Why Donald Trump's debt proposal is reckless

Debunking Trump's debt claim
Debunking Trump's debt claim

Donald Trump dubs himself the "king of debt." Experts say he doesn't have a clue -- at least when it comes to U.S. government debt.

Only a few weeks ago, Trump said he could eliminate federal debt in just eight years, a nearly impossible task. Trump's own tax plan would add trillions to the debt.

Now he says the U.S. should just borrow more and renegotiate the terms later.

"I would borrow, knowing that if the economy crashed, you could make a deal," Trump said on CNBC last week.

The reaction on Wall Street and in Washington was that Trump can't be serious. U.S. bonds are seen as one of the safest (if not THE safest) places to put your money in the world. Tinkering with that would almost certainly hurt America for years to come.

"Mr. Trump doesn't have a coherent idea of what he's talking about," says Michael Strain, an economic policy expert at the American Enterprise Institute, a conservative think tank. "This is the bond market equivalent of 'we're going to build a wall and have Mexico pay for it.'"

Related: Donald Trump: 'I'm the king of debt'

Trump tries to clarify his debt plan

Paying creditors back anything less than the full amount calls into question the "full faith and credit" of the United States.

"People would read this as a default," says Maya MacGuineas, president of the Committee for a Responsible Federal Budget. "It's saying we're not repaying you what you're owed."

On Monday, Trump walked away from those comments. He told CNN's Chris Cuomo he was misquoted.

"First of all, you never have to default because you print the money," he said on CNN's "New Day."

Trump says what he really wants to do is have the government find a way to buy some bonds back at a cheaper price. It's a fairly common practice for companies with "junk bonds" that are in financial duress.

But Strain, MacGuineas and many others say it would be a disastrous tactic for the United States government.

Related: Donald Trump won't bail out Puerto Rico

The problems with Trump's debt buyback plan

First of all, businesses typically buy back debt when they are in trouble. It's seen as a red flag. Investors agree to accept less money because they would rather get 80 cents on the dollar than nothing. The U.S. would have to be in terrible economic shape for this scenario to be an appealing idea.

Second, it would alarm investors in the U.S. and around the world to see the trusted U.S. Treasury playing games in the bond market. It could cause huge uncertainty, and possibly raise U.S. borrowing costs for years as investors demand higher interest payments. Other nations like China might even retaliate with trade sanctions or other economic tactics.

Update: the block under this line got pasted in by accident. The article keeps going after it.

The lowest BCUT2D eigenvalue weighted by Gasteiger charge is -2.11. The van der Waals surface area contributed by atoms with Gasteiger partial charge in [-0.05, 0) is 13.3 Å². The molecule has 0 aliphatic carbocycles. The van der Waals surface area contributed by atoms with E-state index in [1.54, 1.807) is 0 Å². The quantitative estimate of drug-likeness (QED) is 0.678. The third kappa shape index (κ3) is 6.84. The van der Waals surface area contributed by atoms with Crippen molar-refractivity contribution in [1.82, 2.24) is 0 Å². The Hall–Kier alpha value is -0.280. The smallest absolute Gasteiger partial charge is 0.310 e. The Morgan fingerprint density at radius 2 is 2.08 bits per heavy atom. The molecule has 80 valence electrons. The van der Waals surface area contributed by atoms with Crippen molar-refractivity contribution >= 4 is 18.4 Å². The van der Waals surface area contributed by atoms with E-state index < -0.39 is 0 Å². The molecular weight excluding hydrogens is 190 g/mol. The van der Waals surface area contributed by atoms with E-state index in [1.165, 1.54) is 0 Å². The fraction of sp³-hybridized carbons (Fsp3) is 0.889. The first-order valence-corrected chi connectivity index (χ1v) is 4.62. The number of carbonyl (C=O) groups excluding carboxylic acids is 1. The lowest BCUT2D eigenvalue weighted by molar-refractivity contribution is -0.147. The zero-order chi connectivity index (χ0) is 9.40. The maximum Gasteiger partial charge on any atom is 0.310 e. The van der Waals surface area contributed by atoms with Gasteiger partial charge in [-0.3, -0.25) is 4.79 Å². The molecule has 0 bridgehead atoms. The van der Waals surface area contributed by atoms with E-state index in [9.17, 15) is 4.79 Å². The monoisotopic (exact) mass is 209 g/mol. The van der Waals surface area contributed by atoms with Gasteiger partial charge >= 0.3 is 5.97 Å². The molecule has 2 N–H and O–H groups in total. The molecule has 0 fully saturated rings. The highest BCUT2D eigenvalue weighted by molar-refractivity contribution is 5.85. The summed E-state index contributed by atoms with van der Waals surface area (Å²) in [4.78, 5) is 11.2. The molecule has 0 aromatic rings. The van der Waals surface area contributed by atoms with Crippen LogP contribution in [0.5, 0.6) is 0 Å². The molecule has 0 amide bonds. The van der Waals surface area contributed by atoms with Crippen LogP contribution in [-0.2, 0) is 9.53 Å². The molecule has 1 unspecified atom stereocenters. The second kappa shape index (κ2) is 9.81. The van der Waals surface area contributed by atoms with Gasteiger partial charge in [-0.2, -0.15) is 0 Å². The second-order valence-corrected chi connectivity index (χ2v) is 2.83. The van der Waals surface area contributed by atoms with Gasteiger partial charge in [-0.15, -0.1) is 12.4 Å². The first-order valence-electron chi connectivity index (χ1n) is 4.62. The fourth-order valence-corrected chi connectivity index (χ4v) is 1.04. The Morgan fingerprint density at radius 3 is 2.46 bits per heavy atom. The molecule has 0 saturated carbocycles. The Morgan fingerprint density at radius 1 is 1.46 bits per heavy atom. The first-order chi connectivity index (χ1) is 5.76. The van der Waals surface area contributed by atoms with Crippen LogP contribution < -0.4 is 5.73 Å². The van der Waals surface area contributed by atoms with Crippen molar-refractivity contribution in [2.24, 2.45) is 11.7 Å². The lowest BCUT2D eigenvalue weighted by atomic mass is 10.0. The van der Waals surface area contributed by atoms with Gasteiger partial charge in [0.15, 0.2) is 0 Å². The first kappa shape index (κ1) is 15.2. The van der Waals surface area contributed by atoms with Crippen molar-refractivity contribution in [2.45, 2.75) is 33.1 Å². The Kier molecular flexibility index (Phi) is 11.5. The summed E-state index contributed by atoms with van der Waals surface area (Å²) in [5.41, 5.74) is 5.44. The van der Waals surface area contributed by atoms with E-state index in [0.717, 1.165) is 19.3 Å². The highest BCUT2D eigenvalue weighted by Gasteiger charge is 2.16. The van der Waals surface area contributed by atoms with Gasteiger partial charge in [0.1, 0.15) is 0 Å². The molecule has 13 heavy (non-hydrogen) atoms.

Third, if Trump buys back bonds at a lower price, it doesn't just hurt the Chinese and Japanese who hold the debt. It would also harm millions of Americans who hold U.S. bonds in their retirement and savings accounts.

Fourth, the federal government doesn't have any money to buy debt back with. The U.S. already has $19 trillion in debt. Trump's plan would require the U.S. Treasury to issue new debt to buy old debt.

Or it would require the Federal Reserve (America's central bank) to buy the debt. That can cause inflation (or even hyperinflation), and send prices of everything from food to rent skyrocketing.

And that's to say nothing of the fact that the president doesn't control the Fed, so it's unclear how Trump could even get more money into the economy that way.

"Trump's recklessness has no limits, even to the point of suggesting Treasury debt restructuring. He's playing with matches in a very arid forest," wrote Greg Valliere, chief investment strategist at Horizon Investments, in his morning note Monday.

Related: Trump's latest wild claim: He'll fix the debt in 8 years

Wall Street dismisses the latest idea

Trump's full quote from CNN on Monday morning is below:

"I said if we can buy back government debt at a discount, in other words, if interest rates go up and we can buy bonds back at a discount -- if we are liquid enough as a country, we should do that," he said. "In other words, we can buy back debt at a discount."

Many on Wall Street shrugged off this latest proposal as so out there it isn't even worth considering.

"The U.S. is not falling off a cliff any time soon," says Guy LeBas, chief fixed income strategist at investment firm Janney. LeBas thinks it would take a worse disaster than the Great Recession to make Trump's plan remotely worth considering.

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